Patients who are not safe to drive should be recommended to retire from driving, regardless of the use of a co-pilot. Co-pilots should never be recommended to unsafe drivers as a means to continue driving. Instead, efforts should focus on helping the patient find safe transportation for himself/herself and the co-pilot.

References

1 American Academy of Ophthalmology. Policy statement: vision requirements for driving. Approved by Board of Trustees, October 2001. Available at: http://www.aao.org/age/member/policy/driving.cfm. Accessed January 9, 2003.

2 Johnson CA, Keltner JL. Incidence of visual field loss in 20,000 eyes and its relationship to driving performance. Archives of Ophthalmology. 1983;101:371-375.

3 Staplin L, Lococo K, Gish K, Decina L. Model Driver Screening and Evaluation Program Final Technical Report, Volume 2: Maryland Pilot Older Driver Study. Washington, DC: National Highway Traffic Safety Administration. In Press.

4 Stutts JC, Stewart JR, Martell C. Cognitive test performance and crash risk in an older driver population. Accident Analysis and Prevention. 1998;30(3):337-346.

5 Tarawneh MS, McCoy PT, Bishu RR, Ballard JL. Factors associated with driving performance of older drivers. Transportation Research Record. 1993;1405:64-71.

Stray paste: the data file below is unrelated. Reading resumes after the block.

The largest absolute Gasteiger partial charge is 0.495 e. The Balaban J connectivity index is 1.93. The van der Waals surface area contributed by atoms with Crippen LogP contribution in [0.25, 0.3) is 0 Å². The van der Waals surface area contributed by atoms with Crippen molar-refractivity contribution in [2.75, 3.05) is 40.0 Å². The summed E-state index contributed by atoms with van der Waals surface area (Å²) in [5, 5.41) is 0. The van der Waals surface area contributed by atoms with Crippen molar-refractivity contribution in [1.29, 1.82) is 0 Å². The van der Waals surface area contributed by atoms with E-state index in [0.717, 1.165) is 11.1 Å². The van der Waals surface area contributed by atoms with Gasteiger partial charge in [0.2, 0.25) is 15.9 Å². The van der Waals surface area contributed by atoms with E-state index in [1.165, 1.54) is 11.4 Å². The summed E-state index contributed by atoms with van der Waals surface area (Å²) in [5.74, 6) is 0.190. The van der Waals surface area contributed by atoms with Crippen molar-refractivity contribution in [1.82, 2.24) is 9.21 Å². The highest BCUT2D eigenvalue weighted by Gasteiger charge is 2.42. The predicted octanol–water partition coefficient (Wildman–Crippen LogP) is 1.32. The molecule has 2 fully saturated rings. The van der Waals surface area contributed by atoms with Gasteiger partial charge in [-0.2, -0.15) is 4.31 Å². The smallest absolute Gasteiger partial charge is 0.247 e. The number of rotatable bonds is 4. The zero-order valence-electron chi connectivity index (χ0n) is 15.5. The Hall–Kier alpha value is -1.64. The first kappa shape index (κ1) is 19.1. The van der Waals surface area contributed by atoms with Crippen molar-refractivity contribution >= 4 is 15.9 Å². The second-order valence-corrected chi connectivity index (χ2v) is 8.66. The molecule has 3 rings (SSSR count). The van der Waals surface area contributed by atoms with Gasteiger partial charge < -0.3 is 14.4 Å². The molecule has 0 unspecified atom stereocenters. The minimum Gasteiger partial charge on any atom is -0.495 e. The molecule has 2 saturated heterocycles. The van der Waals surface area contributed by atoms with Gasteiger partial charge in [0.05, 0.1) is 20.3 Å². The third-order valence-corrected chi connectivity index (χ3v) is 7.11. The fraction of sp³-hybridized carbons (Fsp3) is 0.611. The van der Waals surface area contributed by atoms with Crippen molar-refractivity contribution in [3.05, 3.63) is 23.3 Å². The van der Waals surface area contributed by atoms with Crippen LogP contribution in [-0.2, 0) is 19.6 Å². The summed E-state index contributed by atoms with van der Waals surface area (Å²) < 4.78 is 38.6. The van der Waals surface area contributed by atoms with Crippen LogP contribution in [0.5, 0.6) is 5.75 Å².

6 Royall DR, Cordes JA, Polk MJ. Clox: An executive clock drawing task. Journal of Neurology, Neurosurgery, and Psychiatry. 1998;64:588-594.

7 Royall DR, Mulroy AR, Chiodo LK, Polk MJ. Clock drawing is sensitive to executive control: A comparison of six methods. Journal of Gerontology: Psychological Sciences. 1999;54B(5):328-333.

8 Freund B, Gravenstein S, Ferris R. Use of the clock drawing test as a screen for driving competency in older adults. Presented at: Annual Meeting of the American Geriatrics Society; May 9, 2002; Washington, DC,

9 E-mail correspondence from Barbara Freund, PhD, dated 9/16/02, 9/17/02, and 9/19/02.

10 Messinger-Rapport BJ, Rader E. High risk on the highway: How to identify and treat the impaired older driver. Geriatrics. 2000;55:32-45.